In her series Hours, Grace DeGennaro explores the ways we experience the passage of time. She uses iteration to depict this movement, akin to the way mathematicians iterate a model, as Janko Gravner and David Griffeath do to generate their Snowflakes, or how a computer program progresses through an iterative algorithm, as in John Conway’s Game of Life. Time that progresses discretely is visualized in her beads of pigment, suggesting a clock ticking through the series hour by hour. From afar, however, the series evokes the continuous, unbroken flow of time from past to future, through the loosely brushed washes of color in the backgrounds, which reflect the shifting light as day turns into night. 

To construct her dynamical system, DeGennaro uses distinct mathematical patterns. In particular, she pulls from the Fibonacci sequence in two distinct ways. First by integrating its numbers into her work, for example her use of the number 8, and second, through the use of the golden mean, or golden ratio, which she employs to determine the dimensions of her canvases. The Fibonacci number sequence results from a discrete dynamical system where each number in the sequence is the sum of the previous two numbers. Starting with 0 and 1, the sequence progresses: 0, 1, 1, 2, 3, 5, 8.... As the terms increase, the ratio [nth term/(n-1)th term] approaches a constant value of approximately 1.618, that is, the golden mean. The golden ratio appears frequently in nature, such as in the spiral of a nautilus shell, the proportions of the human skeleton, and the measurements of a DNA molecule. Many artists — Leonardo da Vinci for example — have used the golden mean in the construction as well as composition of their work because this ratio is considered to be especially pleasing to the eye. DeGennaro’s use of these patterns allows us to experience a rhythm in her work analogous to the passage of time.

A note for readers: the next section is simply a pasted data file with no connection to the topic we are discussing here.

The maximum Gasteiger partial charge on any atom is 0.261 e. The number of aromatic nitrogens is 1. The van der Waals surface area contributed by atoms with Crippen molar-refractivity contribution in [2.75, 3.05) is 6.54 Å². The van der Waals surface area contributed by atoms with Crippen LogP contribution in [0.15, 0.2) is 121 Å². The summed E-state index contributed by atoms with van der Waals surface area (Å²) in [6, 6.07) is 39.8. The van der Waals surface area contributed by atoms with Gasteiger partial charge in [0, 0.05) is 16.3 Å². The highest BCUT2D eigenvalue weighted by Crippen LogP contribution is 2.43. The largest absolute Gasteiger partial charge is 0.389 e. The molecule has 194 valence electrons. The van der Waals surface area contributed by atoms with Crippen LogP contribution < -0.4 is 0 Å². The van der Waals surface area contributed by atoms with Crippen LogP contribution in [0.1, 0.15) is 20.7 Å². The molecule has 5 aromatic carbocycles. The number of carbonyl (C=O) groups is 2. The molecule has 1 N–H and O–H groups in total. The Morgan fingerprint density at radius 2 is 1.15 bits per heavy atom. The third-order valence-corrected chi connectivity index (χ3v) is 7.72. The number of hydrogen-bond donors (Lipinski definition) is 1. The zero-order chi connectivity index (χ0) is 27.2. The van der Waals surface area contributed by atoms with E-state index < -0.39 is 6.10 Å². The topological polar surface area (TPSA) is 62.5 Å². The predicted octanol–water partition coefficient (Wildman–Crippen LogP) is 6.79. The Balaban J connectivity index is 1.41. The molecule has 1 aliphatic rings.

Rachel Roe-Dale 

**excerpt from Six-Fold Symmetry: Pattern in Art and Scienceed Rachel Roe-Dale and Rachel Seligman, France Young Tang Teaching Museum & Art Gallery at Skidmore College, 2017.